Helping Animals Cross the Road, One Overpass at a Time

Animals have a hard enough time surviving in the wild these days: the climate is changing, weather patterns are increasing in severity and food supply is often scarce. Add to this the ever-encroaching human who continues to gobble up every last piece of land that remains on the planet for our own consumption and it’s a tough road indeed. Sometimes, however, that road may be easier to traverse than others.

In countries like Canada, where wildlife plays a significant role in daily life, particularly in remote northern regions of the country, wildlife overpasses have been constructed to allow bears, moose and elk — just to name a few — to cross major roadways safely and securely. Wondering if it works? In Banff National Park in Alberta, Canada, since monitoring began in 1996, wild animals have crossed the 35 underpasses and six overpasses more than 200,000 times.

This data doesn’t account for those animals that don’t cross safely, or that aren’t near the overpass to take advantage, but it’s encouraging data nonetheless, particularly when roadways are heavy with constant traffic, are hundreds of miles long and cut between an animal’s migration path, or a major water or food source. Most often, animals are forced to cross a busy roadway simply because they are unable to figure out another way, get confused or are acting out of pure instinct or fear. Sadly, an astonishing one million animals are killed each day on roadways across the United States, and that’s just one country.

While most of us have experienced a close encounter with a wild animal while driving and have probably witnessed the unfortunate sight of roadkill, we continue to get behind the wheel, drive away and hope for the best. As human population growth and global development continue at unprecedented rates, however, wildlife will be faced with increasing roadways and speeding vehicles taxing their already sensitive ecosystems and ways of life. An encounter with a wild animal while driving, particularly large animals like moose or elk, can also have a devastating impact on the driver, commonly injuring the driver and leaving the car either destroyed or severely damaged upon impact.

Clearly there is a need to remedy this problem on many levels.We, as the creators of these vehicles and massive road networks, have the greater responsibility to, at the very least, blend into these natural areas we’re developing on, ensuring that other species aren’t left completely helpless. Wildlife overpasses are a good place to start and they’re in the best interest of humans and animals alike. After all, we share this Earth and animals have just as much right to move around freely as we do.

Check out some amazing wildlife overpasses from around the world.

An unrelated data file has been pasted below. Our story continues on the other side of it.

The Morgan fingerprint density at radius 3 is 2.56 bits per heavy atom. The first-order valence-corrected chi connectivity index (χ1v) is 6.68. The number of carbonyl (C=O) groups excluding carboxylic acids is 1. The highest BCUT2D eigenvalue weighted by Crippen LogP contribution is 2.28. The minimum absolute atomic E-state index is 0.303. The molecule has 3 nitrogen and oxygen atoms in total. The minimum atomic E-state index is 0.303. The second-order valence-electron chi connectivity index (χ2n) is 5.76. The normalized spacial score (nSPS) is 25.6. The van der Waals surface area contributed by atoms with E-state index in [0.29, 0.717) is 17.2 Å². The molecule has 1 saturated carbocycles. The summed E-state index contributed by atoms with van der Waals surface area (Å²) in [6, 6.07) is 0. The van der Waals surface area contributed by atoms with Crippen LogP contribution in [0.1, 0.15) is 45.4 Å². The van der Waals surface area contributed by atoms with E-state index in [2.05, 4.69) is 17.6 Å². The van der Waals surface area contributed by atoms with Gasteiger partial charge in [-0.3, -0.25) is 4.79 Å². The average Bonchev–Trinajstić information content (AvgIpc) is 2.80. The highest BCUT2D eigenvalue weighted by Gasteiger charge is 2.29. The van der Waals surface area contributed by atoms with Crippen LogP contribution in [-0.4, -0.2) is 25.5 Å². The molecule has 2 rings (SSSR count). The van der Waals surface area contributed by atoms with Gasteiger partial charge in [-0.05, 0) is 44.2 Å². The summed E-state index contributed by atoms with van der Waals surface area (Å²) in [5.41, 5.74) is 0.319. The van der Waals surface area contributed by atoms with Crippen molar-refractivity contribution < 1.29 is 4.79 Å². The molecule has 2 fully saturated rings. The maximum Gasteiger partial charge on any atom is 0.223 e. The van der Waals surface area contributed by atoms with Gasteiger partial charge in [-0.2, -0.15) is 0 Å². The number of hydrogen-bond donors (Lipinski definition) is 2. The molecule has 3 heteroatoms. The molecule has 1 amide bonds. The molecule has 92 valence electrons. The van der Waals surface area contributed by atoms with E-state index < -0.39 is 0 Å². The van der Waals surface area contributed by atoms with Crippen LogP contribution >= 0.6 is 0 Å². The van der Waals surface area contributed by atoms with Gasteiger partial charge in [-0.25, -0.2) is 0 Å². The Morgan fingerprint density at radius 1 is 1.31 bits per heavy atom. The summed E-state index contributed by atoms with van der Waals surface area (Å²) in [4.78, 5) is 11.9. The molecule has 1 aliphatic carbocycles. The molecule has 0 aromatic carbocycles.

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Photo Credit: Wikipedia


Roney W.
Past Member 3 years ago

Your contents are too straightforward to browse and easy to understand. Paving Contractor Calgary

Rhiannon Bloomfield

I find this a good idea, I hope other countries follow.

Dale Overall

Quite shocking to learn that one million animals are killed on roads in the States every year.
Living in Ontario, Canada there is plenty of wildlife around and I keep an eye open for them. Even a lot of non wild animals such as a roving bull trekking down a rural road while munching on a wad of hay in the dark (he was all black) can be hard to see. Any measures that can be taken to help wildlife is wonderful. Will stop and help turtles across the road as there are endangered ones such as Blandings Turtles with their lovely yellow necks trying to get to the water. Snapping turtles, the big ones during egg season are more of a challenge to help off the roads but I do try and help these ones as well.

Mark Donners
Mark Donner6 years ago

If that psychopath Harper has his way there won't be any trees in Canada much less overpasses

Mark Donners
Mark Donner6 years ago

waiting for US politicians to do something decent and moral like this for wildlife..a snowball's chance in hell.

ann p.
.6 years ago

Without a doubtl considering we are responsible for destroying their original paths they traveled long before man invaded their territory.. ann

Cheryl T.
Past Member 6 years ago

Such a fantastic thing. Will save so many human and animal lives. So many animals get killed crossing roads but humans get killed too because they swerve to avoid hitting an animal and end up hitting a lamppost etc. The more overpasses the better.

Klaus Peters
Klaus Peters6 years ago

Great idea, wish more counties would follow. Both humans and wildlife benefit from this.

LMj Sunshine
James Merit6 years ago

Awesome article, thank you.

Berenice Guedes de Sá

The simple things are always the best solutions